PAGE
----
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Window size optimization and shading with photovoltaic panels: Simulation of cooling energy demand in the tropics in the southern hemisphere
University of Gävle, Faculty of Engineering and Sustainable Development, Department of Building Engineering, Energy Systems and Sustainability Science, Energy Systems and Building Technology. (Energy Systems)ORCID iD: 0000-0002-2171-3013
University of Gävle, Faculty of Engineering and Sustainable Development, Department of Building Engineering, Energy Systems and Sustainability Science, Energy Systems and Building Technology. (Energy systems)ORCID iD: 0000-0003-1215-9388
University of Gävle, Faculty of Engineering and Sustainable Development, Department of Building Engineering, Energy Systems and Sustainability Science, Energy Systems and Building Technology. (Energy systems)ORCID iD: 0000-0002-8349-6659
2021 (English)In: 13th International Conference on Sustainable Energy and Environmental Protection: Solar Energy. September 13-16, 2021, Vienna, Austria. / [ed] Christoph Pfeifer, Rafat Al Afif & Abdul Ghani Olabi, 2021Conference paper, Published paper (Refereed)
Abstract [en]

 Window size and orientation of holding façade influences the quantity of solar insolation into buildings and consequently the heating/cooling demand and occupant thermal comfort. In cold climates, window optimization (size and the orientation) can reduce the heating requirements if well integrated into the building envelope. However, in hot climates window sizing and orientation poses challenges as it only adds to the cooling energy demand. In addition to design strategies like window size and orientation, passive strategies like blinds or shades are recommended to reduce and control the solar insolation. The current study, through IDA-ICE building simulations, explores optimization of window size, orientation and shading configurations (internal blinds and PV as external shades) and its influence on the cooling energy demand in Harare, Zimbabwe, located in the tropic of Capricorn in the Southern Hemisphere. The results shows that cooling demand and occupant thermal comfort was sensitive to the North facing facades, and slightly on the west, but not on the South and west oriented windows. Shading reduced the cooling demand and use of PV panels proved equally effective although only a slight improvement in thermal comfort level was obtained compared to using internal blinds. However, PV panels produced electricity that could help offset the cooling demand by powering a heat pump or reduce the imported power for other building services. Implications of the results on building design and operation are discussed.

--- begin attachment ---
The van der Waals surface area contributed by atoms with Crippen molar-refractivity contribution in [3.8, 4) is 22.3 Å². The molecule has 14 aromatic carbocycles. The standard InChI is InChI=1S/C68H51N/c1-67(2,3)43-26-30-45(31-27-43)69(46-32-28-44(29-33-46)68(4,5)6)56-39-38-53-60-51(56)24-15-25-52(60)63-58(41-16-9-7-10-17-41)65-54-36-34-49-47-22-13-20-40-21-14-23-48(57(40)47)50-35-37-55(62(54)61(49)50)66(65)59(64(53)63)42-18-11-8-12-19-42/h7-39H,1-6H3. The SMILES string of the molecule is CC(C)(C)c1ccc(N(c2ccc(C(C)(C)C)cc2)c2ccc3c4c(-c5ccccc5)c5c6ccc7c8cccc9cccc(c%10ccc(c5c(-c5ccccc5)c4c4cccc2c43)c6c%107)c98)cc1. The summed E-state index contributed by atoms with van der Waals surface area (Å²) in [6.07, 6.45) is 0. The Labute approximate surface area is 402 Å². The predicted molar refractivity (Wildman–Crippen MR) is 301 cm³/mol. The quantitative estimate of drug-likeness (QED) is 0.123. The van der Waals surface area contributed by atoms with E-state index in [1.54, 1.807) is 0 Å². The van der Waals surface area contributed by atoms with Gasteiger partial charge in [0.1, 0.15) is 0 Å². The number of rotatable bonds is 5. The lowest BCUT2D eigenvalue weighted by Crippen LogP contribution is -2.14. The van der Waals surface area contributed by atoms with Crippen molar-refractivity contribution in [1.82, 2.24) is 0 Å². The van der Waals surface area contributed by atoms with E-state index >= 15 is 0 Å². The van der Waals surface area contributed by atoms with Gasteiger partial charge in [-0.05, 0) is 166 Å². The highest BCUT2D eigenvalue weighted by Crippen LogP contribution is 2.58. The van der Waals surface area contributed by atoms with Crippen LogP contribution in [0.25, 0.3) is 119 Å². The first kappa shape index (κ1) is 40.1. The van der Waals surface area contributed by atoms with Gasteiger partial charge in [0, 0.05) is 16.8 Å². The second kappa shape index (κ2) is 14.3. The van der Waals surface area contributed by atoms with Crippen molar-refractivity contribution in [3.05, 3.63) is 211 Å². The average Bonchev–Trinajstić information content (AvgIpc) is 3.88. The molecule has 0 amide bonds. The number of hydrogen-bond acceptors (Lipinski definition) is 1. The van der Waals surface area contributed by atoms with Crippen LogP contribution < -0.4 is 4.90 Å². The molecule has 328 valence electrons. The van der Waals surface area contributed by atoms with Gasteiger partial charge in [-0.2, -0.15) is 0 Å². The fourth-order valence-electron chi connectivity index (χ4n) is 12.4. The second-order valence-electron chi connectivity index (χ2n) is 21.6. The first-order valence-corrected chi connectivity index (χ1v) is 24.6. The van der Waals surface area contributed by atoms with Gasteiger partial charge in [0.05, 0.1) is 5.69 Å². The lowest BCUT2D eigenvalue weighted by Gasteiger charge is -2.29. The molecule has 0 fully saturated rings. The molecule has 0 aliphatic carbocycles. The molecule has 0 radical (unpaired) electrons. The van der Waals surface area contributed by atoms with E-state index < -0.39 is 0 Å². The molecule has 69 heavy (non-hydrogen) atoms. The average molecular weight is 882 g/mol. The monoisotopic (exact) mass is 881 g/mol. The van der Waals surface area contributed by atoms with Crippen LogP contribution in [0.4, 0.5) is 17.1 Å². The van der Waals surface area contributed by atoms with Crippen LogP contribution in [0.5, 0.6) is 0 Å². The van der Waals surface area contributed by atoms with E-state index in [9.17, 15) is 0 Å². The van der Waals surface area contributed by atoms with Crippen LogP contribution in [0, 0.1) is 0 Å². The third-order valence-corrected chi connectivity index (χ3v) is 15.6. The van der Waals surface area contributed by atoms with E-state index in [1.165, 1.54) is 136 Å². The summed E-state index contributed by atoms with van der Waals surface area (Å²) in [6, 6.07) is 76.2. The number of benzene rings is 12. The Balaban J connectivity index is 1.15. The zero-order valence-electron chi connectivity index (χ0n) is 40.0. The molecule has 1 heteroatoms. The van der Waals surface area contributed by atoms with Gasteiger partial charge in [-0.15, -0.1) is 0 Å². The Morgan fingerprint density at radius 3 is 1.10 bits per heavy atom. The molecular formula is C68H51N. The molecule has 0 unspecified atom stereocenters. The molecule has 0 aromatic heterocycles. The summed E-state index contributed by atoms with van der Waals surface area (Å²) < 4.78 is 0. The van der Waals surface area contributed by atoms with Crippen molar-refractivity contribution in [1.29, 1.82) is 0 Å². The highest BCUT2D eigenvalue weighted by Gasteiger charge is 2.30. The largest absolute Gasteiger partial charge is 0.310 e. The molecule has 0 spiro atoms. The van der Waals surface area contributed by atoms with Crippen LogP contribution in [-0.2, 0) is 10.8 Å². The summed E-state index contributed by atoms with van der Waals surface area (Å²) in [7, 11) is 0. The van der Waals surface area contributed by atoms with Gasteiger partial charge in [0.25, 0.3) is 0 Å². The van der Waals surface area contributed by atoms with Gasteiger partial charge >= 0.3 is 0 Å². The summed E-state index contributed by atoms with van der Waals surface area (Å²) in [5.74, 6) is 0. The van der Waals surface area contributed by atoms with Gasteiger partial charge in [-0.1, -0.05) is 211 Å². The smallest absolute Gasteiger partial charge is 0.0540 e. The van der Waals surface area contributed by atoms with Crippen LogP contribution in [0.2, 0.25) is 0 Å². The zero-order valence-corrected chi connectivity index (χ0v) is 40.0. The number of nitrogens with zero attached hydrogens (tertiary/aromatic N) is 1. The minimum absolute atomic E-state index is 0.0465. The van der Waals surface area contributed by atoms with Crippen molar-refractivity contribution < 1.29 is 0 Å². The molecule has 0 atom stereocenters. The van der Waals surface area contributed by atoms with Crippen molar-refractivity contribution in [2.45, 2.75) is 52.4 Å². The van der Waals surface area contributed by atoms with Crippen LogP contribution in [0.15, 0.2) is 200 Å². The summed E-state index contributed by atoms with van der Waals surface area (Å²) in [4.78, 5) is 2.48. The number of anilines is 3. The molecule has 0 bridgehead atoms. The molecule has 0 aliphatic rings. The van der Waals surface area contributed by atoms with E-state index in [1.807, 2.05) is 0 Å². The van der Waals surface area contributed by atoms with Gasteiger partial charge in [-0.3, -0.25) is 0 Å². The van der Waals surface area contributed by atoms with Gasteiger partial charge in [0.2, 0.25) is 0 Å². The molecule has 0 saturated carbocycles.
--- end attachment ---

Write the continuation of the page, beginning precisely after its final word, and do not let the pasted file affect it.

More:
Place, publisher, year, edition, pages
2021.
Keywords [en]
Glazing area, Solar insolation, Shading, Cooling energy demand, thermal comfort. IDA-ICE simulation
National Category
Building Technologies
Research subject
Sustainable Urban Development
Identifiers
URN: urn:nbn:se:hig:diva-37022ISBN: 978-3-900932-87-9 (print)OAI: oai:DiVA.org:hig-37022DiVA, id: diva2:1594107
Conference
SEEP 2021
Available from: 2021-09-14 Created: 2021-09-14 Last updated: 2023-05-11Bibliographically approved

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Kabanshi, AlanChoonya, GasperAmeen, Arman

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